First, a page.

What it’s Like

“Now his wife and his kids are caught in the midst of all of this pain
You know it comes that way
At least that’s what they say when you play the game
God forbid, you ever had to wake up to hear the news
‘Cause then you really might know what it’s like to have to lose
Then you really might know what it’s like
Then you really might know what it’s like
Then you really might know what it’s like to have to lose”

-What It’s Like, By Everlast

What I don’t think I’ve ever accurately conveyed, in any one post, are the truly negative aspects of the life of a sailor. You see for the sailor at sea, and especially the family at home, this life isn’t all beautiful sunsets and joyous homecomings. Even when working an even time schedule which has the mariner home for nearly six months of the year, (remember, you aren’t home on those days you are traveling) it can still be a daunting task to get all the projects around the house done, have time with friends family and then just by yourselves. Add in a spouse that is also working, and the time together decreases even more in quality and quantity.

I would love to be able to write more about what makes it hard for the spouses and families, to tell their side of the story. However I cant in good faith even attempt to do that. It would be demeaning to them in my opinion to try and explain an experience that I have and probably never will have. I don’t know their struggles first hand, and on the other side of the coin the family of the mariner probably has very little knowledge of what they go through.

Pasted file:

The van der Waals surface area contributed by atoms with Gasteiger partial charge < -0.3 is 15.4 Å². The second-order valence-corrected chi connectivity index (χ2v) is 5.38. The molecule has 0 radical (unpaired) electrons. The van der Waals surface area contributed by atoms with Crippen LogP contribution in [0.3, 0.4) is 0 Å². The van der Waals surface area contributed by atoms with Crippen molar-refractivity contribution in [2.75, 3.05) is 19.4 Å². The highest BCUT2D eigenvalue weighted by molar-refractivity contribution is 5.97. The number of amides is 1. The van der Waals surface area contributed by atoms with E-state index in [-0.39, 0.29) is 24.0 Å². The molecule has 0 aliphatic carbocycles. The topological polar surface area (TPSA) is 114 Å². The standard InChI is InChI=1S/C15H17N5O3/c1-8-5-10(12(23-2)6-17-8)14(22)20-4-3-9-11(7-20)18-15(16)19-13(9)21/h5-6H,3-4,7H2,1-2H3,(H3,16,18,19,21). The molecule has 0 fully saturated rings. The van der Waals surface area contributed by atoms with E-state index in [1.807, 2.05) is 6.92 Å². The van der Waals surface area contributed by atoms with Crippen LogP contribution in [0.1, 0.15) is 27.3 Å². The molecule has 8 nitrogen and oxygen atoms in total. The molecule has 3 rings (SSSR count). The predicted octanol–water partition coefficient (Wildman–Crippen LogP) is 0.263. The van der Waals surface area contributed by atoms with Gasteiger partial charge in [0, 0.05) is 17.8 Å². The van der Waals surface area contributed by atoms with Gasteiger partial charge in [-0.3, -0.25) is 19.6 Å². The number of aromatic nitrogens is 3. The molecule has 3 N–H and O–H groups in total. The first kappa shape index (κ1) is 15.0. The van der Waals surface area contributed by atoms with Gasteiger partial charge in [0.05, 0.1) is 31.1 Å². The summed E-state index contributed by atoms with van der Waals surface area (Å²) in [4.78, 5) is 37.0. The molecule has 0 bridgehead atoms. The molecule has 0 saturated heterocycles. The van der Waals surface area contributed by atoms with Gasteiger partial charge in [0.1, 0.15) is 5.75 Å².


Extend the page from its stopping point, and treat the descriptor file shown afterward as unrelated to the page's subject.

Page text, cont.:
There in lies the problem, at the end of the day both people go through difficulties, and neither person often really can understand what the other is dealing with. So this post isn’t for other mariners, in fact most of you should just call me a whiney bitch right now and then go back to online shopping, this post is for the people at home.

Most of us sailors are hard to understand, I’d have to say half the people I work with are out here for a reason that doesn’t involve a love the ocean or boats. Generally that reason is both the money and time off, or they are the type of person that just can’t function in the “normal world”. Another word for that second type of person is an asshole. Anti-social pain the ass works as well. For many people they are simply referred to as an ex-husband. I wont try and explain what’s difficult for them, because they will generally just say it’s my lying ex wife if you ask them.